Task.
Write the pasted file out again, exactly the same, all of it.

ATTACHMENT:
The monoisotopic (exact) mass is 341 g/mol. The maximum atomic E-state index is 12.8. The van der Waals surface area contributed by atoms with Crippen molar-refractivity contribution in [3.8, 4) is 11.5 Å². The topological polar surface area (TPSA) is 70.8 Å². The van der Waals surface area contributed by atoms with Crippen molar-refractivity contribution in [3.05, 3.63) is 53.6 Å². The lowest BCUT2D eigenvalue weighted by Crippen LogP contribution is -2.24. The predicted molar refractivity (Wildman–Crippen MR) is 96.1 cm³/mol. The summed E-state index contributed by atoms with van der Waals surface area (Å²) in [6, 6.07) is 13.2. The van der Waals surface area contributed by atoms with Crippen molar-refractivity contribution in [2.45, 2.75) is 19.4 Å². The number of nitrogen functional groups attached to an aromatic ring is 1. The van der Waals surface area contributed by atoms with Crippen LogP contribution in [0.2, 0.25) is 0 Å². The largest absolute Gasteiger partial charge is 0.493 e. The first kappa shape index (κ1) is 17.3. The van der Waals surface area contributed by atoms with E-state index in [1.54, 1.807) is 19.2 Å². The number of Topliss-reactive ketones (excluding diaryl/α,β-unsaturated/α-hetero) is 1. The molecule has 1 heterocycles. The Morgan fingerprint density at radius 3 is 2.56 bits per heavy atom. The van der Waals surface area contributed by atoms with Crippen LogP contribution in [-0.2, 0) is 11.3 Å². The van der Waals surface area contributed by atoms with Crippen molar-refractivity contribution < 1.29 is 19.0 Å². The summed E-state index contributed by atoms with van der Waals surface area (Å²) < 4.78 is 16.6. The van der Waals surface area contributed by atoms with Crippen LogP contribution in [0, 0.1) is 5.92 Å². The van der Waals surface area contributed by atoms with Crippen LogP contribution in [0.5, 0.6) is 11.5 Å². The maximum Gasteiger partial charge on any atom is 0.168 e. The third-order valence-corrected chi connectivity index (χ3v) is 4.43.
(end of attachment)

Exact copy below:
The monoisotopic (exact) mass is 341 g/mol. The maximum atomic E-state index is 12.8. The van der Waals surface area contributed by atoms with Crippen molar-refractivity contribution in [3.8, 4) is 11.5 Å². The topological polar surface area (TPSA) is 70.8 Å². The van der Waals surface area contributed by atoms with Crippen molar-refractivity contribution in [3.05, 3.63) is 53.6 Å². The lowest BCUT2D eigenvalue weighted by Crippen LogP contribution is -2.24. The predicted molar refractivity (Wildman–Crippen MR) is 96.1 cm³/mol. The summed E-state index contributed by atoms with van der Waals surface area (Å²) in [6, 6.07) is 13.2. The van der Waals surface area contributed by atoms with Crippen molar-refractivity contribution in [2.45, 2.75) is 19.4 Å². The number of nitrogen functional groups attached to an aromatic ring is 1. The van der Waals surface area contributed by atoms with Crippen LogP contribution in [0.2, 0.25) is 0 Å². The largest absolute Gasteiger partial charge is 0.493 e. The first kappa shape index (κ1) is 17.3. The van der Waals surface area contributed by atoms with E-state index in [1.54, 1.807) is 19.2 Å². The number of Topliss-reactive ketones (excluding diaryl/α,β-unsaturated/α-hetero) is 1. The molecule has 1 heterocycles. The Morgan fingerprint density at radius 3 is 2.56 bits per heavy atom. The van der Waals surface area contributed by atoms with Crippen LogP contribution in [-0.2, 0) is 11.3 Å². The van der Waals surface area contributed by atoms with Crippen molar-refractivity contribution < 1.29 is 19.0 Å². The summed E-state index contributed by atoms with van der Waals surface area (Å²) < 4.78 is 16.6. The van der Waals surface area contributed by atoms with Crippen LogP contribution in [0, 0.1) is 5.92 Å². The van der Waals surface area contributed by atoms with Crippen LogP contribution in [0.5, 0.6) is 11.5 Å². The maximum Gasteiger partial charge on any atom is 0.168 e. The third-order valence-corrected chi connectivity index (χ3v) is 4.43.